When I tell people that I teach kindergarten, one of their first responses is, “Aww, how cute.” Yes, my kids are super cute, however, the art of teaching kindergarten isn’t as “cute” as one may think. Dramatic play has been replaced by close reading, guided reading, guided math, tracking data, identifying sight words, number sentences, articulating strategies to solve word problems, accountable talk, and weekly assessments. Anything else is not considered time-on-task or teaching with a sense of urgency. They don’t have time to just be cute kids, particularly when I know (and am constantly reminded of) what’s at stake with their education. Kindergarten looks more like first grade.
When I break out something exciting like blocks (which I often reserve for Fun Friday), I make sure I have an exit ticket and pray an evaluator doesn’t walk in the room. Though it may not look like it, they’re learning through play, which is an authentic form of learning. They’re building, problem-solving, sharing, talking – this is learning! But like I said, due to the fear of getting a low evaluation score (which is tied to both my pay and keeping my job), activities like blocks and puzzles are reserved for Fun Friday.
All of that to say, I’m taking a break from a system where I feel like I’m contributing to the problem instead of the solution. Don’t get me wrong, my kids are learning. I’ve taught them to read, write, solve math problems, and to be good people, all while building genuine relationships with my students. Unfortunately, this teaching and learning is not taking place in an ideal environment. It’s an environment where I’m constantly afraid of who may walk into my classroom and what they’ll say or think upon leaving.
Teachers are often evaluated on rather minimal evidence of our practice. Maybe on a 30-minute classroom observation or test scores as evidence of students’ mastery of skills and standards at the end of the year. Some people who are charged with evaluating teachers or determining mandates have unrealistic expectations of what teaching and learning look like, sound like, and feel like. I maintain high expectations and strive for mastery, but these expectations can take a toll on teachers. This is especially the case in an environment where the primary focus is a specific level of mastery instead of growth.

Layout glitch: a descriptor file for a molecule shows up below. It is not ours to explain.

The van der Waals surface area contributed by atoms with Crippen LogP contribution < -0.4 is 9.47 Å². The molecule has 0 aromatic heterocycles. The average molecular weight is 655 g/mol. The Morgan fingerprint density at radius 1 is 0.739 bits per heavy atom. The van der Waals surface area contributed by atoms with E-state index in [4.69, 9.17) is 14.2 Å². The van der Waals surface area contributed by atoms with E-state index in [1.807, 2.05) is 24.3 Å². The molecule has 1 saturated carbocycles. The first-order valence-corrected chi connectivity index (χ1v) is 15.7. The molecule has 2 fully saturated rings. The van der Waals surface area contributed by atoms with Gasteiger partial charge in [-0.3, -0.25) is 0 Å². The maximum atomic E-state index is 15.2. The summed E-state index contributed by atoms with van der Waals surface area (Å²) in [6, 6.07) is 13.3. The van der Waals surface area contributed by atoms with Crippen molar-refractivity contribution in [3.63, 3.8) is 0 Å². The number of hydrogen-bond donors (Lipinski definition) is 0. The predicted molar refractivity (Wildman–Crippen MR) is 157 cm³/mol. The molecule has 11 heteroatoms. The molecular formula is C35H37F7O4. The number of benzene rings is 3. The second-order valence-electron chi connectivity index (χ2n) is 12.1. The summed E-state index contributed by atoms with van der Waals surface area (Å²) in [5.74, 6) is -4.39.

For me, this step away from the classroom is also about self-care and preservation, which is a topic that is often overlooked when discussing teacher retention. While advocating for my students, I find that I am also advocating for myself and my own educational philosophy. So many times, I’ve fought to have my students’ growth recognized, which (on occasion) had a modest impact on my evaluation scores. The constant fighting can be draining. I’m stressed, and more importantly, the kids are stressed. The thought of a kindergarten student being stressed and knowing that they have at least 12 years of school remaining breaks my heart. In such a stressful environment, teaching isn’t sustainable. I’ve realized that there’s no way I can be there for my students if I’m not first taken care of…it’s just not possible.
Usually, I play “Summertime” by DJ Jazzy Jeff and The Fresh Prince to celebrate my final day of school as I’m cleaning up my classroom before leaving for the summer break. I haven’t decided if I’ll play it today because I imagine I’ll be in a somber mood as I’m packing up my belongings for the never-ending summer. I will try to be a little happy as I embark on a new journey. I have always been, and am confident I will remain, passionate about helping young people. I hope to continue to have the opportunity to do just that through my part-time work, which is also in the field of education. In the meantime, I plan to kick off my mini-sabbatical with some travel, which is made possible by my frugal tendencies. It’s scary, overwhelming, and exciting at the same time. Feel free to follow me as I embark on a new journey. I hope that this journey will rejuvenate me and that I will make my way back to the classroom at some point.
For now, I will put on my favorite teaching sweater and enjoy my last day in the classroom. I will reflect on my teaching experience, which was filled with many lessons that have helped me grow as a teacher and as a person. It has been as much a pleasure to learn from my students as it has been to teach them. I can only hope that the lessons I have imparted on them have a lasting impact on their academic careers, and equally important, their character.